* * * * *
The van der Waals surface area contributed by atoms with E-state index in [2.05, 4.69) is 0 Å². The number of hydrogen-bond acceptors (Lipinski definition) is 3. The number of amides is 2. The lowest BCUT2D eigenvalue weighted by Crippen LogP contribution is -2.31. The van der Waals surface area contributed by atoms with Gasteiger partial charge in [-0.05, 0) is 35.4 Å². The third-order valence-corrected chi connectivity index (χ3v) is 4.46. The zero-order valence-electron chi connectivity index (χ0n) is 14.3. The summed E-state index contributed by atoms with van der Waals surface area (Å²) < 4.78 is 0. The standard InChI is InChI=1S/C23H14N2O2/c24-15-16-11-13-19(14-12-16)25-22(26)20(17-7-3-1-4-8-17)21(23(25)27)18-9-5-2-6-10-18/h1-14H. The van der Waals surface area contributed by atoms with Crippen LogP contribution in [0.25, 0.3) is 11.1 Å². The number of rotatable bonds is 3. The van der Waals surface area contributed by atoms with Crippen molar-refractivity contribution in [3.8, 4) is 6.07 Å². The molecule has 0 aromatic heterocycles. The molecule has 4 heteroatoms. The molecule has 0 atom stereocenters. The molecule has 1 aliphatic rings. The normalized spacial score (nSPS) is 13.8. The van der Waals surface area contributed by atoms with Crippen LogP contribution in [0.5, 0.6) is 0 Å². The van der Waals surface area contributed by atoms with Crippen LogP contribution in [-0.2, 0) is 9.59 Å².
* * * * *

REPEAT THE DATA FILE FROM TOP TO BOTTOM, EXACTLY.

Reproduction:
The van der Waals surface area contributed by atoms with E-state index in [2.05, 4.69) is 0 Å². The number of hydrogen-bond acceptors (Lipinski definition) is 3. The number of amides is 2. The lowest BCUT2D eigenvalue weighted by Crippen LogP contribution is -2.31. The van der Waals surface area contributed by atoms with Gasteiger partial charge in [-0.05, 0) is 35.4 Å². The third-order valence-corrected chi connectivity index (χ3v) is 4.46. The zero-order valence-electron chi connectivity index (χ0n) is 14.3. The summed E-state index contributed by atoms with van der Waals surface area (Å²) < 4.78 is 0. The standard InChI is InChI=1S/C23H14N2O2/c24-15-16-11-13-19(14-12-16)25-22(26)20(17-7-3-1-4-8-17)21(23(25)27)18-9-5-2-6-10-18/h1-14H. The van der Waals surface area contributed by atoms with Crippen LogP contribution in [0.25, 0.3) is 11.1 Å². The number of rotatable bonds is 3. The van der Waals surface area contributed by atoms with Crippen molar-refractivity contribution in [3.8, 4) is 6.07 Å². The molecule has 0 aromatic heterocycles. The molecule has 4 heteroatoms. The molecule has 0 atom stereocenters. The molecule has 1 aliphatic rings. The normalized spacial score (nSPS) is 13.8. The van der Waals surface area contributed by atoms with Crippen LogP contribution in [0.5, 0.6) is 0 Å². The van der Waals surface area contributed by atoms with Crippen LogP contribution in [-0.2, 0) is 9.59 Å².